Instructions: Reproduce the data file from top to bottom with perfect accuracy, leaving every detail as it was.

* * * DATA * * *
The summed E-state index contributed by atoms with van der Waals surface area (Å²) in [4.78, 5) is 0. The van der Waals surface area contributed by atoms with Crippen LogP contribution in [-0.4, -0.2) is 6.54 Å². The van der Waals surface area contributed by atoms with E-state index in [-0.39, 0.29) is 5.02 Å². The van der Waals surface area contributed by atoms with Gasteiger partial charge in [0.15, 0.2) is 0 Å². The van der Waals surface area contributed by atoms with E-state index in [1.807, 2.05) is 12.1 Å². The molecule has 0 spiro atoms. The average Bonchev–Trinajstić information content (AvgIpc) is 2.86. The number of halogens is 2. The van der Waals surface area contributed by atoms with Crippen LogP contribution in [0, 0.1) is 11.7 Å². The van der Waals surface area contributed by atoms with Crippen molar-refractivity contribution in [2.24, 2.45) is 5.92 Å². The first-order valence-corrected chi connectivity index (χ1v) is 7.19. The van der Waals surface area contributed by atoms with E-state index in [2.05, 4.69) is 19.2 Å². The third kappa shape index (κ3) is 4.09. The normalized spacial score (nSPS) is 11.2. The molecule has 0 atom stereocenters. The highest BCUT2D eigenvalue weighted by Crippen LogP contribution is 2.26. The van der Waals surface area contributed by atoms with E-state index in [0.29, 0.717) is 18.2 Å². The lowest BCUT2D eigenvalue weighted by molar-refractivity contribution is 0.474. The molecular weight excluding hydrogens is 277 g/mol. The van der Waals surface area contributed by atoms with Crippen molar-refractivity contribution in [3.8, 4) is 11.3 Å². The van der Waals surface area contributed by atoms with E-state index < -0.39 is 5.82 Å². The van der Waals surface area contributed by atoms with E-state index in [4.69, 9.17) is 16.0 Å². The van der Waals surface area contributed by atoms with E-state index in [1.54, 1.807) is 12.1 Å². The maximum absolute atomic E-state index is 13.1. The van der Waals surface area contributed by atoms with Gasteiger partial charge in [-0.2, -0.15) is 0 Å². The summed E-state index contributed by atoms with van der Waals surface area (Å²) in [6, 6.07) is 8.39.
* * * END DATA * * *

The summed E-state index contributed by atoms with van der Waals surface area (Å²) in [4.78, 5) is 0. The van der Waals surface area contributed by atoms with Crippen LogP contribution in [-0.4, -0.2) is 6.54 Å². The van der Waals surface area contributed by atoms with E-state index in [-0.39, 0.29) is 5.02 Å². The van der Waals surface area contributed by atoms with Gasteiger partial charge in [0.15, 0.2) is 0 Å². The van der Waals surface area contributed by atoms with E-state index in [1.807, 2.05) is 12.1 Å². The molecule has 0 spiro atoms. The average Bonchev–Trinajstić information content (AvgIpc) is 2.86. The number of halogens is 2. The van der Waals surface area contributed by atoms with Crippen LogP contribution in [0, 0.1) is 11.7 Å². The van der Waals surface area contributed by atoms with Crippen molar-refractivity contribution in [2.24, 2.45) is 5.92 Å². The first-order valence-corrected chi connectivity index (χ1v) is 7.19. The van der Waals surface area contributed by atoms with E-state index in [2.05, 4.69) is 19.2 Å². The third kappa shape index (κ3) is 4.09. The normalized spacial score (nSPS) is 11.2. The molecule has 0 atom stereocenters. The highest BCUT2D eigenvalue weighted by Crippen LogP contribution is 2.26. The van der Waals surface area contributed by atoms with E-state index in [0.29, 0.717) is 18.2 Å². The lowest BCUT2D eigenvalue weighted by molar-refractivity contribution is 0.474. The molecular weight excluding hydrogens is 277 g/mol. The van der Waals surface area contributed by atoms with Crippen molar-refractivity contribution in [3.8, 4) is 11.3 Å². The van der Waals surface area contributed by atoms with E-state index < -0.39 is 5.82 Å². The van der Waals surface area contributed by atoms with E-state index in [4.69, 9.17) is 16.0 Å². The van der Waals surface area contributed by atoms with E-state index in [1.54, 1.807) is 12.1 Å². The maximum absolute atomic E-state index is 13.1. The van der Waals surface area contributed by atoms with Gasteiger partial charge in [-0.2, -0.15) is 0 Å². The summed E-state index contributed by atoms with van der Waals surface area (Å²) in [6, 6.07) is 8.39.